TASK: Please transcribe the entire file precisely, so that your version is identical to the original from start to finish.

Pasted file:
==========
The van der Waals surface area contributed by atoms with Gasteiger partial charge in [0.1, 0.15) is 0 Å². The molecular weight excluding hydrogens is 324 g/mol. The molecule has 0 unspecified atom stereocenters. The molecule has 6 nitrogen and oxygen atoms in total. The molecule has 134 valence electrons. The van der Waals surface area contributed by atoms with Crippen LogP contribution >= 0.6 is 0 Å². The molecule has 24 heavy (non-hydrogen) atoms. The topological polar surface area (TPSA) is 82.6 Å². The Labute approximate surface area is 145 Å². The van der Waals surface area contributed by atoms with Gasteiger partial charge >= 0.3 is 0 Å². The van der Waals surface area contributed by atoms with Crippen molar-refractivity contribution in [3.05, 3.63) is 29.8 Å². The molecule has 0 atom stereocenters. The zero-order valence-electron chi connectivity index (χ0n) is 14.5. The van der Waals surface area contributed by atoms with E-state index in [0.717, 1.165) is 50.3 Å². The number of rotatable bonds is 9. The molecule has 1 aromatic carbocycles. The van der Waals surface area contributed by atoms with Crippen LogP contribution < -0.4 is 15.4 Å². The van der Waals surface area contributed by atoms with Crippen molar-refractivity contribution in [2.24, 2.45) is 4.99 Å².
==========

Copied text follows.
The van der Waals surface area contributed by atoms with Gasteiger partial charge in [0.1, 0.15) is 0 Å². The molecular weight excluding hydrogens is 324 g/mol. The molecule has 0 unspecified atom stereocenters. The molecule has 6 nitrogen and oxygen atoms in total. The molecule has 134 valence electrons. The van der Waals surface area contributed by atoms with Crippen LogP contribution >= 0.6 is 0 Å². The molecule has 24 heavy (non-hydrogen) atoms. The topological polar surface area (TPSA) is 82.6 Å². The Labute approximate surface area is 145 Å². The van der Waals surface area contributed by atoms with Gasteiger partial charge >= 0.3 is 0 Å². The van der Waals surface area contributed by atoms with Crippen molar-refractivity contribution in [3.05, 3.63) is 29.8 Å². The molecule has 0 atom stereocenters. The zero-order valence-electron chi connectivity index (χ0n) is 14.5. The van der Waals surface area contributed by atoms with E-state index in [0.717, 1.165) is 50.3 Å². The number of rotatable bonds is 9. The molecule has 1 aromatic carbocycles. The van der Waals surface area contributed by atoms with Crippen LogP contribution < -0.4 is 15.4 Å². The van der Waals surface area contributed by atoms with Crippen molar-refractivity contribution in [2.24, 2.45) is 4.99 Å².